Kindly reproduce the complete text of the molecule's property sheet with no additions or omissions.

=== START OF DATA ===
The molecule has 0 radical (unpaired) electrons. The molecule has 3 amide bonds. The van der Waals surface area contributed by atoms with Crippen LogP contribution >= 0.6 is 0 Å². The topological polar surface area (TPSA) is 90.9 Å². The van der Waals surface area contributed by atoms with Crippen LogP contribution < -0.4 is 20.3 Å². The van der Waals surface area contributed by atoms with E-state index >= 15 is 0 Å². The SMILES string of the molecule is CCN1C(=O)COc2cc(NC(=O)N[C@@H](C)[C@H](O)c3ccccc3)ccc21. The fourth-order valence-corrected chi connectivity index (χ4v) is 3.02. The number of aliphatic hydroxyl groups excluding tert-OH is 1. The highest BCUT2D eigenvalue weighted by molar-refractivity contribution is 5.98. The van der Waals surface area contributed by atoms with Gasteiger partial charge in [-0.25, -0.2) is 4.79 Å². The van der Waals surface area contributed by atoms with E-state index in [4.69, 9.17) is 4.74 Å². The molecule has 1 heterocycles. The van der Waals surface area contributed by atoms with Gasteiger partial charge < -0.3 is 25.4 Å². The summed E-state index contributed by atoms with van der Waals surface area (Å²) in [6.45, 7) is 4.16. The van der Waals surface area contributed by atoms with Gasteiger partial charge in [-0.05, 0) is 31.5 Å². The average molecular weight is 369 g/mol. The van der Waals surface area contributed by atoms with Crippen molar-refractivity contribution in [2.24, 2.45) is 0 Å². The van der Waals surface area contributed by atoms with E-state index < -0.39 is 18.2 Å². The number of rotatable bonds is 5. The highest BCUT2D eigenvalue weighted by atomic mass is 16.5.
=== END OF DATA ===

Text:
The molecule has 0 radical (unpaired) electrons. The molecule has 3 amide bonds. The van der Waals surface area contributed by atoms with Crippen LogP contribution >= 0.6 is 0 Å². The topological polar surface area (TPSA) is 90.9 Å². The van der Waals surface area contributed by atoms with Crippen LogP contribution < -0.4 is 20.3 Å². The van der Waals surface area contributed by atoms with E-state index >= 15 is 0 Å². The SMILES string of the molecule is CCN1C(=O)COc2cc(NC(=O)N[C@@H](C)[C@H](O)c3ccccc3)ccc21. The fourth-order valence-corrected chi connectivity index (χ4v) is 3.02. The number of aliphatic hydroxyl groups excluding tert-OH is 1. The highest BCUT2D eigenvalue weighted by molar-refractivity contribution is 5.98. The van der Waals surface area contributed by atoms with Gasteiger partial charge in [-0.25, -0.2) is 4.79 Å². The van der Waals surface area contributed by atoms with E-state index in [4.69, 9.17) is 4.74 Å². The molecule has 1 heterocycles. The van der Waals surface area contributed by atoms with Gasteiger partial charge < -0.3 is 25.4 Å². The summed E-state index contributed by atoms with van der Waals surface area (Å²) in [6.45, 7) is 4.16. The van der Waals surface area contributed by atoms with Gasteiger partial charge in [-0.05, 0) is 31.5 Å². The average molecular weight is 369 g/mol. The van der Waals surface area contributed by atoms with Crippen molar-refractivity contribution in [2.24, 2.45) is 0 Å². The van der Waals surface area contributed by atoms with E-state index < -0.39 is 18.2 Å². The number of rotatable bonds is 5. The highest BCUT2D eigenvalue weighted by atomic mass is 16.5.